And it is true that the base is original and that the television can fit well in places where another television does not consider putting it.

The problem is that, whether we like it or not, the audiovisual content that is consumed is still mostly horizontal.

Cho believes that this is about to change because of how consumer habits with mobile phones have advanced.

"Since we started coming up with this concept three years ago, vertical content has grown dramatically."

If you use a Samsung mobile, all the connection and interaction with The Sero is simple and very direct.

It is also possible to connect Android phones, but the process is somewhat trickier.

If you have an iPhone, forget it: they are not compatible.

Once your mobile and your TV understand each other, you can see their content as if you were doing 'mirroring', a technology already known in the Android field.

The big difference is that the TV knows when you are turning your phone to imitate the movement: if you go from reading the newspaper in the browser to watching a video on YouTube, the TV will change position on its own.

To make this possible, they had to adapt the connectivity of mobiles and televisions so that it was easy to 'launch' content from the palm of the hand to the screen of The Sero.

"The software and user interface teams gave it their all. Seamless switching between vertical and horizontal and without spoiling the experience pushed us to come up with new standards, as well as to develop new ways of connecting for users to connect to other devices".

Samsung believes that this TV fits in a multitude of lifestyles, but it is clear that it is a design object and a device that would work well as a complement to an Instagram or TikTok influencer, platforms in which vertical videos they are the most important.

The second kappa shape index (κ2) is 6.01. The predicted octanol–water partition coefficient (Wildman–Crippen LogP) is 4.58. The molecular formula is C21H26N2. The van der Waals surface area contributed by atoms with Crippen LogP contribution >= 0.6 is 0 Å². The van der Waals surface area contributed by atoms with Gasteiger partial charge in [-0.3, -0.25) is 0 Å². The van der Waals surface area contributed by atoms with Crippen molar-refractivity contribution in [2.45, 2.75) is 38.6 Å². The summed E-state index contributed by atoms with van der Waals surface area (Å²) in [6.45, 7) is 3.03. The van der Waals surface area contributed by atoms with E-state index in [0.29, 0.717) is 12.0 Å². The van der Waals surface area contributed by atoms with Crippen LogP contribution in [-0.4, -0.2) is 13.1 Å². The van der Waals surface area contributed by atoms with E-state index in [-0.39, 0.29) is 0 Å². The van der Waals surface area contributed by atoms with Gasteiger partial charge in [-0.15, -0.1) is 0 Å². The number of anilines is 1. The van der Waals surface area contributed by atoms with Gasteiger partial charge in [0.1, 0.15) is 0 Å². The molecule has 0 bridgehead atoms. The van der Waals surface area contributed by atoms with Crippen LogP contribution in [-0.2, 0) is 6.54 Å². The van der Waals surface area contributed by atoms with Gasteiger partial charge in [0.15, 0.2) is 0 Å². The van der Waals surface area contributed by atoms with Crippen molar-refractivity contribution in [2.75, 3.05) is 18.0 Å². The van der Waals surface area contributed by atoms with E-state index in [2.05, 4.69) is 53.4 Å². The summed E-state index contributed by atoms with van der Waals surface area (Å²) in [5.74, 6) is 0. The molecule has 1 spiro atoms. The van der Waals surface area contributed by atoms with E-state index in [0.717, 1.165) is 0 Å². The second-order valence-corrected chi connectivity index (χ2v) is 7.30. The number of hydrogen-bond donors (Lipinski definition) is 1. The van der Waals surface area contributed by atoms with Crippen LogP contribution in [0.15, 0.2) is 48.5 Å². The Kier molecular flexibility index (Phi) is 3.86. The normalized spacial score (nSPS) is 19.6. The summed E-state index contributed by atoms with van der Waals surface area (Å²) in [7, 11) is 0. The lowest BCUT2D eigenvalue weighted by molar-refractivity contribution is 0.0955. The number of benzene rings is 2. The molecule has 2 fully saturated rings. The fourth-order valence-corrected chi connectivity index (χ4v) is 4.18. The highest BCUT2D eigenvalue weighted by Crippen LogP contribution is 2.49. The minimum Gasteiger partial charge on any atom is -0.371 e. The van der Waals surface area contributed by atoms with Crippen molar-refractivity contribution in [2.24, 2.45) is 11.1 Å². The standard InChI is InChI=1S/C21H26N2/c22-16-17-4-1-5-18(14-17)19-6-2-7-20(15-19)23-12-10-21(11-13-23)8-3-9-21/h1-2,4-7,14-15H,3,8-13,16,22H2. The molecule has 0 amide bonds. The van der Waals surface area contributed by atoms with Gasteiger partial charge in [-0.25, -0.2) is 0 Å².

The South Korean company draws with this television a triangle within its lifestyle catalog, which in 2020 would be made up of The Sero itself, "which reminds mobiles despite functioning as a television," The Serif, "which is inspired by furniture design ";

and The Frame, "whose inspiration is works of art."

For an ordinary user, it is impossible to recommend this TV unless you want it as a luxury or because you make a living uploading stories to Instagram and want to see what you do in large format.

We are still deeply rooted in the consumption of vertical content on mobile phones or tablets, if anything, and it does not seem that that will change yet.

You have to be very convinced that you are going to take advantage of the particularity of your design.

Which does not mean that The Sero could be a great attraction for an art gallery or even for a presentation room in a large company, because surely the client on duty will be impressed if you show him something on a television that turns on its own .

But for its price and its benefits, there are conventional televisions better designed for a living room in a house.

According to the criteria of The Trust Project